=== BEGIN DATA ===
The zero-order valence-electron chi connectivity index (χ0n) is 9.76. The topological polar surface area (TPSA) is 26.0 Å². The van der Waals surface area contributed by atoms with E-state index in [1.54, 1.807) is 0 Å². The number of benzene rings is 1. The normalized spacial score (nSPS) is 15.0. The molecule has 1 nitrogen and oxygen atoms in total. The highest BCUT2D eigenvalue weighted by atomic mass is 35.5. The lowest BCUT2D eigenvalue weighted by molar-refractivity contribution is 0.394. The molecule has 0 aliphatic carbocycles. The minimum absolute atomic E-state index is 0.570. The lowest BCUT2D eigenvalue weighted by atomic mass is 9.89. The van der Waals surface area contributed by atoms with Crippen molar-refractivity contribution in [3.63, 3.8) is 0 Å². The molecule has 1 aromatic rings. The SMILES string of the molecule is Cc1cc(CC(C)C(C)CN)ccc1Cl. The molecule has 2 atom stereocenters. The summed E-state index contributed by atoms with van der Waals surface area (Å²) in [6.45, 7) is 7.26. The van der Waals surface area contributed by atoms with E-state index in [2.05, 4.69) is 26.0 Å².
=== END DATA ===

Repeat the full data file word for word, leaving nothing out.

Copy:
The zero-order valence-electron chi connectivity index (χ0n) is 9.76. The topological polar surface area (TPSA) is 26.0 Å². The van der Waals surface area contributed by atoms with E-state index in [1.54, 1.807) is 0 Å². The number of benzene rings is 1. The normalized spacial score (nSPS) is 15.0. The molecule has 1 nitrogen and oxygen atoms in total. The highest BCUT2D eigenvalue weighted by atomic mass is 35.5. The lowest BCUT2D eigenvalue weighted by molar-refractivity contribution is 0.394. The molecule has 0 aliphatic carbocycles. The minimum absolute atomic E-state index is 0.570. The lowest BCUT2D eigenvalue weighted by atomic mass is 9.89. The van der Waals surface area contributed by atoms with Crippen molar-refractivity contribution in [3.63, 3.8) is 0 Å². The molecule has 1 aromatic rings. The SMILES string of the molecule is Cc1cc(CC(C)C(C)CN)ccc1Cl. The molecule has 2 atom stereocenters. The summed E-state index contributed by atoms with van der Waals surface area (Å²) in [6.45, 7) is 7.26. The van der Waals surface area contributed by atoms with E-state index in [2.05, 4.69) is 26.0 Å².